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Wednesday, March 9, 1892

Wednesday, March 9, 1892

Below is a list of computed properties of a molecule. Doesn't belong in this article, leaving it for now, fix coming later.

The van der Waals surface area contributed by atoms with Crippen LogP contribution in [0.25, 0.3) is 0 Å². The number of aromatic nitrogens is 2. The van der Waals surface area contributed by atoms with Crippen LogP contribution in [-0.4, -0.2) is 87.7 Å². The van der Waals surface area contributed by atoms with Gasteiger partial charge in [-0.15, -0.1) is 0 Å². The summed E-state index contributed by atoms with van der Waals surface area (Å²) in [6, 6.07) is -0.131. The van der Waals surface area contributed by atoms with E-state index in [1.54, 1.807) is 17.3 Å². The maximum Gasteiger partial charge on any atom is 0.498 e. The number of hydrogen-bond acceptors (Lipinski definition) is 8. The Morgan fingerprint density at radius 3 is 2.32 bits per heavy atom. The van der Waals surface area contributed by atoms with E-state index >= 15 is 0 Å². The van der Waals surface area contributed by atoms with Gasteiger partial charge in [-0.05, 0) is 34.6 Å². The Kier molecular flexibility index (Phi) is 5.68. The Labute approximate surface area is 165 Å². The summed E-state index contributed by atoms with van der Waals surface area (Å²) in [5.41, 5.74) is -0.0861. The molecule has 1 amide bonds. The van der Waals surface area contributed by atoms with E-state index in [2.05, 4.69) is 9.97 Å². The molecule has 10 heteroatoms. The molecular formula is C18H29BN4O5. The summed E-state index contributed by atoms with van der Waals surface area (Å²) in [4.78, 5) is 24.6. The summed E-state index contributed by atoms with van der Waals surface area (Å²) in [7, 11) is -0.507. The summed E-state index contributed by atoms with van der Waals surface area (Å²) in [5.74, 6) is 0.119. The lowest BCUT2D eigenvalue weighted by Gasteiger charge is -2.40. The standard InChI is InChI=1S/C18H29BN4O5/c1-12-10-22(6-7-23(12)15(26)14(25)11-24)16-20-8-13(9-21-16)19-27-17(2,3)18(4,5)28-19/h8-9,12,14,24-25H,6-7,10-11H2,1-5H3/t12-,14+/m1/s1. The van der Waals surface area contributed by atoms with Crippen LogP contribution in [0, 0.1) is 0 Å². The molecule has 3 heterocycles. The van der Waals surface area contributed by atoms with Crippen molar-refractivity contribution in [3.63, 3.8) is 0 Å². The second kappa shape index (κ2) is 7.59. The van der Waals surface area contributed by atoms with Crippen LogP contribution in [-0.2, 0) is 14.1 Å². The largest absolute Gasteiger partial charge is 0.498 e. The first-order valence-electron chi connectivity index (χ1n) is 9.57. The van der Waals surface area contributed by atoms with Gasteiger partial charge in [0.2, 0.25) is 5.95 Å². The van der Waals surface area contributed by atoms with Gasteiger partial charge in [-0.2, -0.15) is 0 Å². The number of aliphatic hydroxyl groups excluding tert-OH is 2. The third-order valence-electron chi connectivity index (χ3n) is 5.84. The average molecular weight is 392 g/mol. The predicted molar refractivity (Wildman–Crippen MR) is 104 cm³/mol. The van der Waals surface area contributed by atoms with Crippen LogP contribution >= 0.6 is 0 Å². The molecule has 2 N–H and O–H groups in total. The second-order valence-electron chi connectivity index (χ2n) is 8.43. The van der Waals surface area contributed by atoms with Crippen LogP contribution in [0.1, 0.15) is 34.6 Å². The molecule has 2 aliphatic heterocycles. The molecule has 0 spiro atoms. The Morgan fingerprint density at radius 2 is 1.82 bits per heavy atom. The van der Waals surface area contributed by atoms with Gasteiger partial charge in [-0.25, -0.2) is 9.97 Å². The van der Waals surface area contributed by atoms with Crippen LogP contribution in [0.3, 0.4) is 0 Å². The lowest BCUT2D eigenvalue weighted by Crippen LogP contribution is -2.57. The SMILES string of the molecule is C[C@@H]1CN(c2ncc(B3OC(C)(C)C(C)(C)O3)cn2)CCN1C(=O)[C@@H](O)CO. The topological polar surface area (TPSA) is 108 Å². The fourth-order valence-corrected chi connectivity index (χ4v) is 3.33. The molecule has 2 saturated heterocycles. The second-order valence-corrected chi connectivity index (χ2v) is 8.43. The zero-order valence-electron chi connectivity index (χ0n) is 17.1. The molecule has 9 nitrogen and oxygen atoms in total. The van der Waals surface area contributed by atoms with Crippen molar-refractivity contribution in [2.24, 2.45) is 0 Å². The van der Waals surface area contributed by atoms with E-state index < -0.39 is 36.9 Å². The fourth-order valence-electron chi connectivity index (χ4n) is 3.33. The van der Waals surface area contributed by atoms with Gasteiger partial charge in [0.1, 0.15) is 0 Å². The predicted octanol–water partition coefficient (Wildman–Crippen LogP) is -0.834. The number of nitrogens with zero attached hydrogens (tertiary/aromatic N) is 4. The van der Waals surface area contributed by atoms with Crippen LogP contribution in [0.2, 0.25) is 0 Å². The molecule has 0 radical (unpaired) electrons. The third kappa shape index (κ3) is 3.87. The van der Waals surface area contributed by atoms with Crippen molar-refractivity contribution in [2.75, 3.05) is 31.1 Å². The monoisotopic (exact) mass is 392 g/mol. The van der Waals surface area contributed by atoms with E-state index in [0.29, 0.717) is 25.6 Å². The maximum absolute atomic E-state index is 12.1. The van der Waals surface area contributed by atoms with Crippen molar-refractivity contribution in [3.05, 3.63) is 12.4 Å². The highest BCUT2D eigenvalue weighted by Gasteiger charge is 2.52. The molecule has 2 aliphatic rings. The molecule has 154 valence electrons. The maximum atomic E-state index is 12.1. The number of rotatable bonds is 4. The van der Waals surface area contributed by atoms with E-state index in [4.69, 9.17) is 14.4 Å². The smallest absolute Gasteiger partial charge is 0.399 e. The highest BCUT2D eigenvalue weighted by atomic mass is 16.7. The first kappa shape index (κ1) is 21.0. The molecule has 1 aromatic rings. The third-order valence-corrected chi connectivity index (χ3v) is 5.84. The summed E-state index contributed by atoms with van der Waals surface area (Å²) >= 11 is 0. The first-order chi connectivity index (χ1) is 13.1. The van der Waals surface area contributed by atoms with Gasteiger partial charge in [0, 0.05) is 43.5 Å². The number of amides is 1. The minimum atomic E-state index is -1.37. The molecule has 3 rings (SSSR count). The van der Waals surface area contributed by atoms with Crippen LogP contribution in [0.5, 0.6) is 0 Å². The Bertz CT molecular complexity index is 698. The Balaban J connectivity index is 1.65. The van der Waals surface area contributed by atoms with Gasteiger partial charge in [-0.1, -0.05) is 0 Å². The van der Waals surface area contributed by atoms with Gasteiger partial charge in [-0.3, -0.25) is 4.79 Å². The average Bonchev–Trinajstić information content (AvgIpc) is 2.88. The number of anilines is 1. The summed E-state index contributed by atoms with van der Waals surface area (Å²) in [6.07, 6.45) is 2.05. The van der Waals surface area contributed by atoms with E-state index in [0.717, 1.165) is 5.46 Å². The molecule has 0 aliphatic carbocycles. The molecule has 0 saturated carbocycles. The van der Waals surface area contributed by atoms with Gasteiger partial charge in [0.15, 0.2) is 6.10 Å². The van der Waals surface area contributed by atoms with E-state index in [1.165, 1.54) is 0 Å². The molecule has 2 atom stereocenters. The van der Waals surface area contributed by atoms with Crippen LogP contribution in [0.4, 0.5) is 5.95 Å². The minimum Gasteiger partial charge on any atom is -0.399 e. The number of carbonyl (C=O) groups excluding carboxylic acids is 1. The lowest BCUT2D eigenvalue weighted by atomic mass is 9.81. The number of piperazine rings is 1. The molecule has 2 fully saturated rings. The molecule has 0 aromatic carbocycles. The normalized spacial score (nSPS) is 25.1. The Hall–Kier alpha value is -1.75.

Stopped in at 328 at 8:15. W. had passed a fairly restful night, as compared with the night previous. I went in and looked at him, but he did not wake up—not wake, even when I went up to the bed and fixedly regarded him. Face rather better—not altogether without color. Hand very white. He lay left. The early light—no sun—shining into his face from the north. Room very hot—almost suffocating. Not a letter for him. Has soon accommodated himself to Mrs. Keller's absence and even to Warrie's new time. I sat down and wrote postal to Longaker, appointing today at six, as we had missed yesterday. McKay proposes to print a large edition of "Leaves of Grass." Sales mounting up. Bucke's letter of the 7th full of curious speculations: 7 March 1892 My dear Horace This morning came your letters of e'g. of 3'd, 2 of 4th, 1 m'g of 5. The prospect ahead is black enough. I cannot tell why W. coughs & chokes when lying on his right side it is in consequence of some pathological condition left by the pneumonia but I do not know what. I note what you say about your psychological experience. You are probably on the eve of experiences that will make those you speak of insignificant—you are on the border land of Cosmic Consciousness. Will you cross the line? I hope you may. St. Paul's experience to which you refer was the oncoming of C[osmic] C[onsciouness] in his case. Keep cool all will come right! Walt's silence simply means he has nothing to say. I do not see any thing strange about it—it is the man—read "I sit & look out" p. 215 L[eaves] of G[rass] I think that explains it fully. He has no life—no inclination to talk about the old interests—he will not talk about his sufferings as common men & women use. I am curious to see whether he will speak of any mental experiences with the oncoming of death. I had asked Mrs. Keller to watch him and remember any indications he might give—try to be on hand yourself—and to make sure speak quietly to the new nurse if an intelligent woman—it would not be amiss to have Mrs. Davis & Warry quietly observant, if you could manage it without saying too much. I can hardly imagine W. dying & making no sign but he may. Best love to Walt. Love to Anne. So long! R. M. Bucke Longaker sends me a card, which confirms Bucke's reasoning. I receive from Arthur Stedman an explanation of last week's note: Charles L. Webster & Co., Publishers, 67 Fifth Avenue, New York Mar. 8th, 1892. Dear Traubel, Harper's Magazine announced in the last number a poem & two portraits of Whitman for the next number. The portraits are reproductions of the Alexander pictures. I have seen them (some time ago) & don't like them, but it will all be a good advertisement. Faithfully, Arthur Stedman P. S. I would, so far as possible, suppress further accounts of W.'s illness (unless he becomes very ill) as some of the papers have begun to make disagreeable remarks.